Friday, September 16, 2011

From Germany to New York; my Maternal Grandfather's Family

This is one of the only pictures I have of my Grandpa CHARLES SAUER. I never knew him, as he died exactly one month after I was born.  It kind of epitomizes this side of the family.  While I have extensive information on my father's side, my mother's side of the family is much more scarce.  I count myself lucky in what I do have and welcome the challenge of discovering more.

If you read my bio, you know that much of the information I have on my mom's side of the family came from oral history;  Grandma KATHERINE WAGNER (Charles' wife) playing her version of 60's game shows in a futile effort to keep a rather rambunctious child from driving her crazy.  It wasn't too long after our "game" that she would encourage me to go outside and play and get "air in my lungs"...her prescription for a healthy childhood (and her peace of mind).

Just before the angst that caused such heartache with my research, I made a somewhat major discovery on a rather obscure website that I stumbled upon while doing research on my husband's line in upstate New York.  The name of the site is "Old Fulton New York Postcards" and, like I am known to do, I began to go down the rabbit hole.  Only this time, I hit the jackpot discovering old New York Newspapers online.  I had no dates of death on either of Charles' parents nor knew much about them.

From that oral history, I knew that my great-grandfather, WILLIAM SAUER had come to this country from Germany when he was 5 years old.  I had been lucky enough to find him in some census records and I had even found his Petition for Naturalization, but nothing really told me too much.  He lists Hamburg as his place of birth, however, his father's place of birth was "overwritten" on the 1920 census with the abbreviation "ger".  I have often wondered if that was a backlash to World War I, or if the census recorder should have listed it as Germany in the first place.  In any event, I have yet to discover when William sailed, aboard what ship, or find his Declaration of Intent to become a citizen.  What bothered me most, though, was I did not know when he died.  I knew nothing of the man, except that he was a glass-mould maker.  By finding his obituary, I learned more about him as well as my great aunts and uncles, including where he is buried.

Although I have continued to search through the site, I have been unable to find my great-grandmother's obituary.  Part of the problem with her is the variations on her name.  Although Grandma Katherine always said "HOFFER", I have seen if as "HOFER" (as listed on her father's Petition for Naturalization), "HOFFHERR", "HOFHER", "HOFHERR", "HOOFER", "HOFHEN", AND "HOEFER" (the "e" to take the place of the German umlaut?) just to name a few. Josephine was born in the United States shortly after her mother and father came from Germany in 1854, according to the census.  However, like with the SAUER family, I cannot seem to find when, where, or how.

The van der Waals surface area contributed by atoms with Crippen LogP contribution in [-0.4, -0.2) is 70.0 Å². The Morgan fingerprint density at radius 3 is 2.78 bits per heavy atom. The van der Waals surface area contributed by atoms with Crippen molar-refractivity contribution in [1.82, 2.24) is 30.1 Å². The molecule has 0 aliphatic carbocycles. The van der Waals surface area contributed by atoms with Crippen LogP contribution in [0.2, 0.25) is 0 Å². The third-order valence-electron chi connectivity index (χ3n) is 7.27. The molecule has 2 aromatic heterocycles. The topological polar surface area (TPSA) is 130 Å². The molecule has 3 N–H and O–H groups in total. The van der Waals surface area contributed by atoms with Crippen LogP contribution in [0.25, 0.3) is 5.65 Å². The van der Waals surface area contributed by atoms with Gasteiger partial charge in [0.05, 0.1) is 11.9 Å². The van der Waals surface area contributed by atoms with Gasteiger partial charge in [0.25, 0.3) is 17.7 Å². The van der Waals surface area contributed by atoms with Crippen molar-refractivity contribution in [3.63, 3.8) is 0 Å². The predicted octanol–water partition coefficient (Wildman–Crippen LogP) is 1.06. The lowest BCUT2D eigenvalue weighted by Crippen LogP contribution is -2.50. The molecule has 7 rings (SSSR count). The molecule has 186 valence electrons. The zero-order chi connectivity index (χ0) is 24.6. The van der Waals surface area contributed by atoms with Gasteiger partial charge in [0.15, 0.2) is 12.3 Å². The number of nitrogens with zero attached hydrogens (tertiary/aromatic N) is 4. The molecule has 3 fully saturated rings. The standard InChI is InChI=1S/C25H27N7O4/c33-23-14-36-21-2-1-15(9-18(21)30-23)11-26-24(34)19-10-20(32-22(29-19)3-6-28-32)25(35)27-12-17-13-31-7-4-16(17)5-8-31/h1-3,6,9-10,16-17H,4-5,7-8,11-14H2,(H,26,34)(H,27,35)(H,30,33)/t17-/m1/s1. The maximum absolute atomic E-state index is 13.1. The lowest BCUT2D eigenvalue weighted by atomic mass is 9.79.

Both of Josephine's parents, Charles and Johanna, disappear before the 1910 census, and like their daughter, I do not know when they died or where they are interred.  Although I have the names of Josephine's brothers and her only sister, my information on them is also sorely lacking.  Cousins yet to be discovered and family that I may never reach.

All this means, I suppose, is that I must have the willingness to persevere and continue to dig a little deeper...and when I become frustrated, I can bounce over to another branch of the family, or to my husband's family.  After all, it is out of that frustration that I struck gold...the genealogy gods smiling upon me.

©2011, copyright Penny Sexton Brennan


  1. Welcome, Penny ~ I look forward to reading your blog and hearing all about your family history . . . and especially of your German kinfolk! Our surnames are Haf, Saule, and Kaiser and many more going back to the 1500's. One of my goals . . . to learn German so I can read some of the very old and wonderful documents I have inherited.

  2. Is he sneaking a bit off that yummy turkey?
    There is a mischievious look about him. :-)
    Theresa (Tangled Trees)

  3. Well, Theresa, there is a story about him and turkeys that was told at every Thanksgiving. He used to raise them...I'll leave it there for now. It scarred my older sister for life, I think.

  4. Gini, I took 3 years of German in HS many years ago, I think because I knew that I had German ancestors...most, unfortunately, is forgotten. :(